However, when she shared her enthusiasm with Alex, he didn’t see it quite like that. Because while Samantha shared some truths with his daughter about how this world work, he thought that parents’ role is to educate the child on how the world should be. And while that kind of thinking could be up to debate, Samantha realized that she might have approached the situation wrong after all. In her case, she did speak about the fact that she had a lack of authority and care in her childhood, forcing her to grow up to soon, and therefore, seeing Alex care for and protect his daughter was something she could appreciate beyond having to prove she was right. And while she did start this Alex – Samantha group effort by saying that “if you (Alex) don’t know by now, making people regret things is kind of what I do”, she ended up redeeming herself for her mistake.
This seems to be a an ongoing pattern for now, having introduced her as a sort of “inner enemy” within the firm, to showing us sides of her that are a lot more of a team player, and someone that can objectively recognize when she believes she did something wrong.
So she told Joy: “ as someone who didn’t have anyone telling me what to do when I could have really used it, you have no idea how lucky you are”, and with that, the show once again brought up the traumatizing childhood she had vocalized going through multiple times in this episode. And while it was stated in her introductory one that she makes up different stories about herself in order to achieve whatever she needs to be done, this scene – having a genuine moment with a troubled teenage girl she wanted to help, made it easier to believe that for once she was speaking the truth about herself. She even went as far as to say that while she could be the cool one, so could Alex (me: no.), resulting in Joy starting to change her mind about the way she saw her father’s involvement in her problems at school.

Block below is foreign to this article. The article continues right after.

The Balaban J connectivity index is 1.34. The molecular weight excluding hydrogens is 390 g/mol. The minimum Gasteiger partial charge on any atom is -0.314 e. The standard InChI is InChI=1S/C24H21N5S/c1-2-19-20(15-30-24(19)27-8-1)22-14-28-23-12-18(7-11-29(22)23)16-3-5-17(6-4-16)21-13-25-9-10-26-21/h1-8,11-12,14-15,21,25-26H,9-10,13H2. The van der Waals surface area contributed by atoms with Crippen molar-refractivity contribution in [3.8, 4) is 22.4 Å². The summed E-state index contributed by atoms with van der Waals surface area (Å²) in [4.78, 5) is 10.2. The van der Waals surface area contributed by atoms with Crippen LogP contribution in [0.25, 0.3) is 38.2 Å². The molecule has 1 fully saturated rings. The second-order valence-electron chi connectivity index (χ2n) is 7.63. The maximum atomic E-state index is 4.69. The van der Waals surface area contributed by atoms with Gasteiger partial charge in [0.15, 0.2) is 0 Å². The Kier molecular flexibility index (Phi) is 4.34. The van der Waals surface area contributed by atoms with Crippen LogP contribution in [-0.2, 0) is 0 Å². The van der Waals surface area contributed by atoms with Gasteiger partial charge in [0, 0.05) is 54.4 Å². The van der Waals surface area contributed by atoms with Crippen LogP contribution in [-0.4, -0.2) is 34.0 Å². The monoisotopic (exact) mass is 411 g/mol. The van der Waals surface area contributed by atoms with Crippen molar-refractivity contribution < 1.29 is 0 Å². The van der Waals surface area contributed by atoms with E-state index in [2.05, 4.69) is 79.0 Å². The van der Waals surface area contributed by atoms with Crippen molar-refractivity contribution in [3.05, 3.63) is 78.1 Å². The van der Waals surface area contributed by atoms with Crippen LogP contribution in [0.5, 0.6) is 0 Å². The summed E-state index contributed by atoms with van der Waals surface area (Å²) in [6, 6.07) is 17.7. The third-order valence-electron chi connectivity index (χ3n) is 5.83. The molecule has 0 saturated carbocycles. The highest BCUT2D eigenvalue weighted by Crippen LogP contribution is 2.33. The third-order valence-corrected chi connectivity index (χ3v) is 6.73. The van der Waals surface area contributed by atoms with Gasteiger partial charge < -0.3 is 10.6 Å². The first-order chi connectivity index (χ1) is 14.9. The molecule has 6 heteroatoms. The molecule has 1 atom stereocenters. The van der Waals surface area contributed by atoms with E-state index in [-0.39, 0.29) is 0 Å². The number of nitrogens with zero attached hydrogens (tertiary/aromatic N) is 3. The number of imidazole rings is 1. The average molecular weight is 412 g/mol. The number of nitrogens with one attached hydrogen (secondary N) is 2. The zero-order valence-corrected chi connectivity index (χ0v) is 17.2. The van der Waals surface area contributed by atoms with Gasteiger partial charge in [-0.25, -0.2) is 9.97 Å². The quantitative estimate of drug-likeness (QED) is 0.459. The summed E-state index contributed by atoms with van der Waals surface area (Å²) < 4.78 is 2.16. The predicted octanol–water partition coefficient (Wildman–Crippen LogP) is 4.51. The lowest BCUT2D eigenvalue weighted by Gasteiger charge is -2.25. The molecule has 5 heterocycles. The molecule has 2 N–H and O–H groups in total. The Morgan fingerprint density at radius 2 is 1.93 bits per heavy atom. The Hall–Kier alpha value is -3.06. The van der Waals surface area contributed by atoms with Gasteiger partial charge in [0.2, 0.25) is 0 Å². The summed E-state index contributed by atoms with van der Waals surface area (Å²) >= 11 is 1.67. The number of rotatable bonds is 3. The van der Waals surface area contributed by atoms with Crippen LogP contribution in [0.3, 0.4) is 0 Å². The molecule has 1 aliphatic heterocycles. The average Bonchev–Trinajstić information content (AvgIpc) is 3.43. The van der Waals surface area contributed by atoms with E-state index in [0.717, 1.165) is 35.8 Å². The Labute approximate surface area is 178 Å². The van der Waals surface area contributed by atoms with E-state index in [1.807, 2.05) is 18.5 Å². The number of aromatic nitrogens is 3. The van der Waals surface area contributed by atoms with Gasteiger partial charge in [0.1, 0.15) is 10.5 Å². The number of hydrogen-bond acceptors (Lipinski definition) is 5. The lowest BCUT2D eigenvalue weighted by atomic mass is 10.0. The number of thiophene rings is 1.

Thus, in the end, not only did Samantha manage to change her point of view on Alex, but she also started to make Alex himself doubt how he perceived and treated her so far. He was able to acknowledge that her remorse and the chat she had with Joy in the end were both an act of kindness and that prompted him to admit to her he hasn’t been honest or kind towards her in exchange. Because she did tell him, before all this, that Robert was going to make her name partner… but he didn’t give her the same curtesy.
And while they ended 8×05 with the acknowledgement that they are simply just not going to stand together for real until one of them gets the title (And as Samantha said, “May the best woman win” Amen), it also served to put them on the same side more than they have ever even thought of being before through this half season. Because like Robert said…